Let’s assume that that estimated spending leads to getting a percentage of universities included in the global ranking race from countries like Bangladesh. Does it mean that these countries will be witnessing proportionate economic prosperity? Is there a natural correlation between ranking, economic growth, job creation, and foreign currency earning? If not, should we rethink the merit?
FAILURE OF RANKING TO GAIN AND RETAIN SUCCESS: Countries like Canada, Australia, and China have many universities among enviable positions. For example, China’s Tsinghua university has occupied 16th position in the recent ranking. Furthermore, this same university has been given billions of dollars for the development of the semiconductor industry, resulting in disappointment. On the other hand, despite having remarkable linkage, generous funding, and a high publication record, Stanford University could not help nearby Silicon Valley to retain the edge. Ironically, without any university ranked among the top 20, Taiwan has snatched away the silicon edge-pushing the US government into the firefighting mode. Hence, there appears to be no natural correlation between economic prosperity and university ranking. Therefore, less developed countries should weigh the foreign currency spending in encouraging their universities to join the ranking race.
RELEVANCE OF RANKING TO ECONOMIC GROWTH AND EARNING FOREIGN CURRENCY:
For sure, knowledge plays a vital role in economic value creation. But it must be integrated with products and processes to generate profitable revenue. It happens that advanced countries have succeeded in developing their economic capacity to do so. They have been inventing, innovating, and advancing existing products and processes with newly generated knowledge. Hence, their investment in producing publications in driving ranking contributes to their economic growth.
Furthermore, they export goods and services containing their knowledge. Hence, they also generate foreign currency. Besides, most of the SCOPUS-indexed publishers are from advanced countries. Therefore, the net effect of APC on foreign currency flow may be in their favour. Hence, university ranking race tends to correlate positively with economic growth of advanced countries. But despite it, countries like Canada and Australia have been witnessing a weakening correlation between academic R&D funding and publication and economic development. Even the USA has become very concerned about the outcome of ranking on the financial edge. Furthermore, despite exponential growth in R&D funding, publications, patents, and university ranking, China’s economy has been badly waiting to witness proportionate implications on economic prosperity.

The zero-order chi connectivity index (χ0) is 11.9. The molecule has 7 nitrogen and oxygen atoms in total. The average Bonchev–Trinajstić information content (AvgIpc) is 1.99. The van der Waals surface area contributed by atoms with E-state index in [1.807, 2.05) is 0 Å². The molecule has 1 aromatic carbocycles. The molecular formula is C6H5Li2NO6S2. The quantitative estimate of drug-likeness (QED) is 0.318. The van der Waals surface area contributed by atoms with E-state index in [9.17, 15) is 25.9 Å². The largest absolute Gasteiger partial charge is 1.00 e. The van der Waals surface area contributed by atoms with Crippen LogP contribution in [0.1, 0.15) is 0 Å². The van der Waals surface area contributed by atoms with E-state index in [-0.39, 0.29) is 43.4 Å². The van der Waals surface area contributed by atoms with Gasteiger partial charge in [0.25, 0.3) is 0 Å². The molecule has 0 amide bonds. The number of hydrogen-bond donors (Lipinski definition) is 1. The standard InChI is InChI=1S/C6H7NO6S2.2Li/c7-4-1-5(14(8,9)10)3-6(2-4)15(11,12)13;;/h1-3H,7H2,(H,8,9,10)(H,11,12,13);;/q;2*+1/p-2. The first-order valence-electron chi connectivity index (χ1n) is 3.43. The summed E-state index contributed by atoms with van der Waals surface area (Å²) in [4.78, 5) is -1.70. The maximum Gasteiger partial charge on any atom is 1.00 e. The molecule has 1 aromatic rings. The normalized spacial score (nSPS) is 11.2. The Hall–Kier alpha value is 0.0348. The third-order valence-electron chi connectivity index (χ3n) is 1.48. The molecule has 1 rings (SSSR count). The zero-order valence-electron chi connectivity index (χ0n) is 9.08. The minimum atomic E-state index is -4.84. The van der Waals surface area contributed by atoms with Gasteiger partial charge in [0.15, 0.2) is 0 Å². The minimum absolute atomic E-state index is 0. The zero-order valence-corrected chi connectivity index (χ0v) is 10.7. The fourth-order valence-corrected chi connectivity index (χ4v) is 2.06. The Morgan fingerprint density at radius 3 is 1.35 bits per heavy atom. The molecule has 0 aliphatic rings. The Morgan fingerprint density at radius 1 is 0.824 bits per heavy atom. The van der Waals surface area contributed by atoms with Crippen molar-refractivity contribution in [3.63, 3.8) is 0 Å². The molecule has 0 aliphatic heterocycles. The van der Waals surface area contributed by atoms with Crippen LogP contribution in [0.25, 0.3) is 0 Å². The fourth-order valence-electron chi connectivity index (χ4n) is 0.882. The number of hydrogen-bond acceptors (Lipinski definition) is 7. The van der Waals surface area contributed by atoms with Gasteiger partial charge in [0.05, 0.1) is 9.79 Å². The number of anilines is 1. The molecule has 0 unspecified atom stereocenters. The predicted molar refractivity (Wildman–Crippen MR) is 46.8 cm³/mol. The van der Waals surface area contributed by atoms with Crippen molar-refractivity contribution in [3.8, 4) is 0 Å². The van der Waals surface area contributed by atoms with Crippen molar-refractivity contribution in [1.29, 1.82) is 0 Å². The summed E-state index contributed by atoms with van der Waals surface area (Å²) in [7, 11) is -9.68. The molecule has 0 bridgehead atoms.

RELEVANCE OF RESEARCH AND PUBLICATIONS TO REPLICATION ECONOMIES: Most less developed countries, like Bangladesh, have been running replication-based economic value creation. Their strategies and policies have been after importing capital machinery and designs and replicating products out of labour. Hence, they are after tax differentials, cash incentives, capacity fees, and infrastructure for expanding the economic output of labour. Consequently, despite the quality, there has been very little or no relevance of publications in driving economic growth.
FOCUS ON ECONOMIC GROWTH AND PROSPERITY OUT OF KNOWLEDGE AND IDEAS:
As explained, despite having the potential, the university’s ranking does not have a natural correlation with economic prosperity. Notably, it runs the risk of significantly draining foreign currency reserves. But that does not mean that it does not have merits. It does, if we succeed in transferring the knowledge to create economic value. Hence, we should first focus on integrating the role of universities in driving economic growth out of knowledge and ideas. Upon doing so, we should encourage our universities to speed up their role in economic growth and simultaneously uplift their position in the ranking. Hence, there is a need for synchronising. Otherwise, in less developed countries, the race for university ranking runs the risk of weakening foreign currency reserves and becoming counterproductive.
M. Rokonuzzaman, PhD is an academic and researcher on technology, innovation and policy and Senior Research Fellow, Economic Research Group (ERG).